Nota Benes, November 2014

Selected StoriesSelected Stories

Kjell Askildsen. Seán Kinsella, tr.

Dalkey Archive Press

Kjell Askildsen’s short-story collection is propelled by his masterful characterization. Each story is populated by people who experience typical work and home life. Their relationships, however, range from ordinary to complacent to a few that are essentially disturbing. The stories are told in a simple, quiet voice that makes each bare-bones tale intensely compelling.

 

 

RapidsRapids

Patrick Boltshauser. Peter Arnds, tr.

Dalkey Archive Press 

A young man moves to a new city and quickly becomes disoriented in an unfamiliar environment. When his relationship with Anja, an older woman, unpredictably veers on a secretive path, he loses all stability. A third-person narrative intensified by bursts of poetry, Rapids portrays a necessary odyssey in search of self. 

 

 

ColetteShipwrecked on a Traffic Island

Colette. Zack Rogow & Renée Morel, tr.

State University of New York Press

This charming collection of previously untranslated stories, advice columns, and articles captures the passion and whimsy of influential French writer and personality Colette. The brevity of each piece (the longest is eleven pages) only serves to highlight the author’s remarkable wit, insight, and economical yet beautiful prose. Each offering disarms and delights.


 

Zenith HotelZenith Hotel

Oscar Coop-Phane. Ros Schwartz, tr.

Arcadia Books

Oscar Coop-Phane shows he is not afraid to tackle the darker sides of life as he tells the story of a prostitute and the men she serves. The novel unfolds with a sympathetic clarity that refuses to shy away from both the harsh realities of life and the bits of gentleness and hope that can be found among the shadows.


 

The Rainbow TroopsThe Rainbow Troops

Andrea Hirata. Angie Kilbane, tr.

Sarah Crichton Books 

Andrea Hirata’s novel is a story of a fight for education rooted in the vivid culture of Indonesia. A boy and his friends, known as the Rainbow Troops, struggle to keep their school open and their voices heard. Full of cheerfulness and remarkable characters, this book is one not soon forgotten.


  

Rambling OnRambling On

Bohumil Hrabal. David Short, tr.

Karolinum Press

This beautifully illustrated assortment presents nineteen uncensored short stories by the Czech writer Bohumil Hrabal (1914–97). The stories take place in Hrabal’s Kersko and humorously portray the surreal surroundings of a miniscule mountain community in the midst of a totalitarian regime, creating an exquisite fusion of calamity and comedy. 

 

 

StoriesStories

Huang Chunming. Howard Goldblatt, tr.

Renditions / Research Centre for Translation 

An artfully translated collection of six decades’ worth of short fiction, Stories captures the elegant simplicity of everyday life in Taiwan. Whether short story, novella, or (more recently) children’s literature, Huang Chunming’s work helped launch Taiwanese literature into a new, vibrant realm of cultural reflection (see WLT, Jan. 2010, 28–33).

 

 

Night and FogNight and Fog

Danilo Kiš. John K. Cox, tr.

Helena History Press

Night and Fog, a collection of dramas and screenplays by Serbian writer Danilo Kiš, is filled with moving stories of people and their lives. Written during the Cold War and drawing from history (and also occasionally from Greek drama), this translation reveals Kiš’s thoughtful, precise, often-tragic writing in an accessible manner.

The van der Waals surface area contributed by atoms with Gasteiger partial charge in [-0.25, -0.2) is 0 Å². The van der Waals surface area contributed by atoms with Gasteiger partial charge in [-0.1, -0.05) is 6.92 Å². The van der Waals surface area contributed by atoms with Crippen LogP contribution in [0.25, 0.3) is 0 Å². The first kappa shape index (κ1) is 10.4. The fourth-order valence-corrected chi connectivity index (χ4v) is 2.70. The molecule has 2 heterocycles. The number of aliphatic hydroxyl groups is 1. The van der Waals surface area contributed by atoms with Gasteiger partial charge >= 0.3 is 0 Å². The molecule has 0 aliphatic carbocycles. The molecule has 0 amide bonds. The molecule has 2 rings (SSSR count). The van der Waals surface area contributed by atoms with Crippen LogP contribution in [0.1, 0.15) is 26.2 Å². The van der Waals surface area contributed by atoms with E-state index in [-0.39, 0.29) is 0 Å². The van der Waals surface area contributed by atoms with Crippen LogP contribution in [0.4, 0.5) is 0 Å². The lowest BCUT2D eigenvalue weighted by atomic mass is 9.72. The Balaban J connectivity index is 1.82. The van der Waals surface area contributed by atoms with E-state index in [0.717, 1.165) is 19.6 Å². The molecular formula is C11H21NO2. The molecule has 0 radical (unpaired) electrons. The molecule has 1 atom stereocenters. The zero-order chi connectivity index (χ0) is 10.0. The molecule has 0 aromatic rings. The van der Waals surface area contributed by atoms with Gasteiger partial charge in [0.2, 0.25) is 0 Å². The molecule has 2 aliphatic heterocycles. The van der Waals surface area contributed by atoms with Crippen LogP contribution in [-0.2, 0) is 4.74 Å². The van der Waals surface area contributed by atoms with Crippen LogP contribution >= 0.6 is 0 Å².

A Daughter's Memoir of BurmaA Daughter’s Memoir of Burma

Wendy Law-Yone

Columbia University Press

Wendy Law-Yone’s personal account of exile, arrest, and a failed attempt at revolution outlines contemporary Burmese history. Her memoir pieces together the oral and written accounts of her father’s experiences and documents the volatile relationship between Ed Law-Yone’s familial and political life. This book illuminates the impact Japanese occupation and Myanmar’s military coup has had on countless families. 


 

The Deep NorthThe Deep North

Bronwyn Lea

George Braziller

In The Deep North, Australian poet Bronwyn Lea has penned a realm of harsh reality in which she does not shy away from confrontation. Lea works through emotion and experience head-on, often drawing tragic, truthful conclusions about the nature of humanity—and of poetry.

 

 

Over the LineOver the Line

David Lloyd

Syracuse University Press 

Taking place over roughly a week in the life of a teenager, author David Lloyd dives into what heroism means and the ambiguities of life. Set in a town that’s slowly falling apart, the novel and its protagonist sink into the darkness and chaos of a criminal world before emerging again with hard-won truths about life.


 

Bombay StoriesBombay Stories

Saadat Hasan Manto. Matt Reeck & Aftab Ahmad, tr.

Vintage International 

Manto’s collection of short stories, written in the 1930s, captures life in Bombay in a compelling manner few other writers could hope to match. With humor and colorful imagery, the stories reveal the complex layers found in people’s lives from the lowest criminals to the performers desiring stardom. Deeply poignant, Manto’s writing shows a clear understanding of humanity.


 

2:12 a.m.2:12 a.m. 

Kat Meads

Stephen F. Austin State University Press

In this humorous collection of personal essays, Kat Meads takes readers on a series of adventures hosted by her own insomnia. Guests experience journeys ranging from the swamps of North Carolina to the Atomic Testing Museum. An accomplice in travel and thought, 2:12 a.m. accompanies us on what would otherwise be a solitary journey through thought, time, and space (see WLT, Nov. 2013, 55–56).